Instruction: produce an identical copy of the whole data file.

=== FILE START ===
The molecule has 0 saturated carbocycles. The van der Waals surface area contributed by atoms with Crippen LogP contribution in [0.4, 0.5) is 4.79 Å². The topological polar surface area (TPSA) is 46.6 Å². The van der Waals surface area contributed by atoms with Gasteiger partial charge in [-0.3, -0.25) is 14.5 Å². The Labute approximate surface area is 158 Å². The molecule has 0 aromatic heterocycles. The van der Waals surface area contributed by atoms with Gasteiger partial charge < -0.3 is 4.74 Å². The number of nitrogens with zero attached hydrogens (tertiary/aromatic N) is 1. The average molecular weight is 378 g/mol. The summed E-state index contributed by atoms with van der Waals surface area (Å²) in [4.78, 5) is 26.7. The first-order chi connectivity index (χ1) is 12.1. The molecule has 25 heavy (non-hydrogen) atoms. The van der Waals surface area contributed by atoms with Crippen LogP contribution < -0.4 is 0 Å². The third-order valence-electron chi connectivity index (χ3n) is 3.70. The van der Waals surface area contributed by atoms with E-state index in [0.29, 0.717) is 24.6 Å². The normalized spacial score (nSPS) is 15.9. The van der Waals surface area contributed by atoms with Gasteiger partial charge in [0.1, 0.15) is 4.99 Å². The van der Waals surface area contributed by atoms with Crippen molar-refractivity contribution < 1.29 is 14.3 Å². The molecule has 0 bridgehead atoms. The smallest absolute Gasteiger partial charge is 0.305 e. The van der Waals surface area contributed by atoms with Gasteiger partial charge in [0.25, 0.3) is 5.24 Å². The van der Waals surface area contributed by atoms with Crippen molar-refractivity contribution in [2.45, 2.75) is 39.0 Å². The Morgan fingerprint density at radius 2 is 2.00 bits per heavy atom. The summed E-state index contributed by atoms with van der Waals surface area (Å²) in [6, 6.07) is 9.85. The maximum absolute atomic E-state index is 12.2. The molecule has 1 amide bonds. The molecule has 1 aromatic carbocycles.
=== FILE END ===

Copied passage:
The molecule has 0 saturated carbocycles. The van der Waals surface area contributed by atoms with Crippen LogP contribution in [0.4, 0.5) is 4.79 Å². The topological polar surface area (TPSA) is 46.6 Å². The van der Waals surface area contributed by atoms with Gasteiger partial charge in [-0.3, -0.25) is 14.5 Å². The Labute approximate surface area is 158 Å². The molecule has 0 aromatic heterocycles. The van der Waals surface area contributed by atoms with Gasteiger partial charge < -0.3 is 4.74 Å². The number of nitrogens with zero attached hydrogens (tertiary/aromatic N) is 1. The average molecular weight is 378 g/mol. The summed E-state index contributed by atoms with van der Waals surface area (Å²) in [4.78, 5) is 26.7. The first-order chi connectivity index (χ1) is 12.1. The molecule has 25 heavy (non-hydrogen) atoms. The van der Waals surface area contributed by atoms with Crippen LogP contribution < -0.4 is 0 Å². The third-order valence-electron chi connectivity index (χ3n) is 3.70. The van der Waals surface area contributed by atoms with E-state index in [0.29, 0.717) is 24.6 Å². The normalized spacial score (nSPS) is 15.9. The van der Waals surface area contributed by atoms with Gasteiger partial charge in [0.1, 0.15) is 4.99 Å². The van der Waals surface area contributed by atoms with Crippen molar-refractivity contribution < 1.29 is 14.3 Å². The molecule has 0 bridgehead atoms. The smallest absolute Gasteiger partial charge is 0.305 e. The van der Waals surface area contributed by atoms with Gasteiger partial charge in [0.25, 0.3) is 5.24 Å². The van der Waals surface area contributed by atoms with Crippen molar-refractivity contribution in [2.45, 2.75) is 39.0 Å². The Morgan fingerprint density at radius 2 is 2.00 bits per heavy atom. The summed E-state index contributed by atoms with van der Waals surface area (Å²) in [6, 6.07) is 9.85. The maximum absolute atomic E-state index is 12.2. The molecule has 1 amide bonds. The molecule has 1 aromatic carbocycles.